How to best insert "IntendedFor" field in jsons


I have beeen searching for an answer to this, but I didn’t really find anything. Feel free to point me to an existing thread if it has already been adressed.

I am wondering how people generally add the “IntendedFor” in their jsons? I am using dcm2niix to convert, so the field is not there. There may be a new version that I am not aware of? Or if there is another converter that automatically adds this; that might be the best solution. I have tried googling for how to edit jsons automatically using both bash and Python scripts, but none of the solutions I found worked.

I have been adding the field manually up until now, but it’s very cumbersome and obviously prone to errors. My dataset has three sessions and two task runs for each subject, so there are 12 correction scans per person (we use the PE-polar approach). I am guessing this is also a challenge for those working with the huge open datasets that are out there.

Any tips are very much appreciated!

According to this post, fw-heudiconv inserts the IntendedFor field automatically. I don’t have any experience with that tool, but it looks like you set your IntendedFor field in the heuristic file. In my program, we generally use a custom function called intended_for_gen() that finds the most recent field map before each functional scan after conversion to BIDS. That way you can remove bad field maps before you assign the IntendedFor field.

I think it’s probably a mistake to assume that everyone uses the same approach for their field maps, however. While I generally default to using the closest field map before each fMRI scan, it might make more sense to grab the closest field map to each scan regardless of whether it’s before or after. I’m not sure there’s a one-size-fits-all solution to this, but those two options can probably help.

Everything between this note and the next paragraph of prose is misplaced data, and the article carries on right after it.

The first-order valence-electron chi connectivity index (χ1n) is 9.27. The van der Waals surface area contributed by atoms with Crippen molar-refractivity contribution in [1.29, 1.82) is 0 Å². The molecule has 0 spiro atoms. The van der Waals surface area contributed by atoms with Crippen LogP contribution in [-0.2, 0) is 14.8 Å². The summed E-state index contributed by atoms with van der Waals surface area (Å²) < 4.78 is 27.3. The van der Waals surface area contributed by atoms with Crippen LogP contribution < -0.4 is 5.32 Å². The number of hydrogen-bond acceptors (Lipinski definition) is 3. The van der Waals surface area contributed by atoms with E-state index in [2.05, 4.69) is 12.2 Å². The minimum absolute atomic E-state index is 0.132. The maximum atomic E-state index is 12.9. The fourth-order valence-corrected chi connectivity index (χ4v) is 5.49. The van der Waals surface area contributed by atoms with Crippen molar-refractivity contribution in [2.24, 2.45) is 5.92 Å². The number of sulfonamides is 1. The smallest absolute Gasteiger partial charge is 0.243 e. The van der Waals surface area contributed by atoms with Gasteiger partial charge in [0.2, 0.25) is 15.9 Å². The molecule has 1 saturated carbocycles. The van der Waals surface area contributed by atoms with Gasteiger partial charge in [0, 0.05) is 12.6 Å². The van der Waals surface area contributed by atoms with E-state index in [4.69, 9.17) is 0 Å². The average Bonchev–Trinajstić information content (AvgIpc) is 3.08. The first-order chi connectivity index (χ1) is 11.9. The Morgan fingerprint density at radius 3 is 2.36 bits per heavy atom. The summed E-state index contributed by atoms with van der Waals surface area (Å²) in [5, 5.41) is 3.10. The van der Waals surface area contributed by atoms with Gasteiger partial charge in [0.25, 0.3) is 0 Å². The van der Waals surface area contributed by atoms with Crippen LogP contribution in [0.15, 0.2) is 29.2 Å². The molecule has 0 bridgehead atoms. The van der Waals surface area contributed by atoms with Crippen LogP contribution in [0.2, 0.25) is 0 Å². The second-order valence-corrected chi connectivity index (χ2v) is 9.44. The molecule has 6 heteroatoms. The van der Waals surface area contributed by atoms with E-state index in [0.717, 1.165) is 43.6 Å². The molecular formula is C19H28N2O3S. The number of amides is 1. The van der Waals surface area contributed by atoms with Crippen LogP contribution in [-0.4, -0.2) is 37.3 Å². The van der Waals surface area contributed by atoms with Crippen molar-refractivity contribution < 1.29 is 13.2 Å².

EDIT: There is also this heudiconv thread, in which @satra mentions an approach that sounds better (at least for Siemens scanners), although I don’t know if there’s a straightforward implementation out there. The method described compares the shims from different files to assign field maps to scans.


Not particularly elegant, but I’ve done it with R text-wrangling: reading in a json, concatenating the new lines, then writing it out again. An example is in, starting line 108.


EDIT: got caught by preformatted text. Try again.

An additional, inelegant but effective method for bash that I include in a script that does the dicom to nii conversion - it adds the Intended for right after the EchoTime details

cd ${niidir}/sub-$subj
line=$(grep -n '"EchoTime": 0.033,' fmap/sub-${subj}_dir-PA_run-1_epi.json | cut -d : -f 1)
lineout=$(($line + $next))

array=(`find func/*bold.nii.gz -type f`)
var=$( IFS=$'\n'; printf "\"${array[*]}"\" )
filenames=$(echo $var | sed 's/ /", "/g')
textin=$(echo -e '"IntendedFor": ['$filenames'],')
sed -i "${lineout}i $textin " fmap/sub-${subj}_dir-PA_run-1_epi.json

So I’ve been testing the R and bash solutions, and they both seem to work (at least for one fieldmap - one run). Thanks to all of you for your great help! I will keep testing and hopefully I can apply it to my 3 ses + 2 runs + 2 fieldmap-per-run-setup :slight_smile:

@tsalo thanks for pointing this out and for your suggestions. I saw that dcm2niix is recommended by the BIDS specification, so I might stick with using that… Also yes, probably there are many ways to acquire the fieldmaps as well! We have them actually after each BOLD run. Our fieldmaps are named the same as the corresponding run (e.g. task_run-1, rest), so it shouldn’t be too hard to work into a script.